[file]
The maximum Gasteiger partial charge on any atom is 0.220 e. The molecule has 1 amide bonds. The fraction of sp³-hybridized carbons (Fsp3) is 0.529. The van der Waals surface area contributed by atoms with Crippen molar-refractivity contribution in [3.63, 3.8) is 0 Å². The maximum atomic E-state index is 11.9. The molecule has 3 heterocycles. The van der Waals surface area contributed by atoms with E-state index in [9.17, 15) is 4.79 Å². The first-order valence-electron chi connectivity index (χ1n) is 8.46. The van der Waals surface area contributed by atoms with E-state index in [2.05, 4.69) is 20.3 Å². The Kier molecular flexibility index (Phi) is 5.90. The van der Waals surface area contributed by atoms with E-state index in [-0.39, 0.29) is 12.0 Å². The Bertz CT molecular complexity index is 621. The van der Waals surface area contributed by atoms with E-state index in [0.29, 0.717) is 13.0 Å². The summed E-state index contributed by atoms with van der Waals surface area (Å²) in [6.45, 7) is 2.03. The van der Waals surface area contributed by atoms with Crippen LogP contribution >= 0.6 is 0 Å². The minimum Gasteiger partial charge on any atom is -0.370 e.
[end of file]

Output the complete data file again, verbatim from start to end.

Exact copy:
The maximum Gasteiger partial charge on any atom is 0.220 e. The molecule has 1 amide bonds. The fraction of sp³-hybridized carbons (Fsp3) is 0.529. The van der Waals surface area contributed by atoms with Crippen molar-refractivity contribution in [3.63, 3.8) is 0 Å². The maximum atomic E-state index is 11.9. The molecule has 3 heterocycles. The van der Waals surface area contributed by atoms with E-state index in [9.17, 15) is 4.79 Å². The first-order valence-electron chi connectivity index (χ1n) is 8.46. The van der Waals surface area contributed by atoms with E-state index in [2.05, 4.69) is 20.3 Å². The Kier molecular flexibility index (Phi) is 5.90. The van der Waals surface area contributed by atoms with E-state index in [-0.39, 0.29) is 12.0 Å². The Bertz CT molecular complexity index is 621. The van der Waals surface area contributed by atoms with E-state index in [0.29, 0.717) is 13.0 Å². The summed E-state index contributed by atoms with van der Waals surface area (Å²) in [6.45, 7) is 2.03. The van der Waals surface area contributed by atoms with Crippen LogP contribution >= 0.6 is 0 Å². The minimum Gasteiger partial charge on any atom is -0.370 e.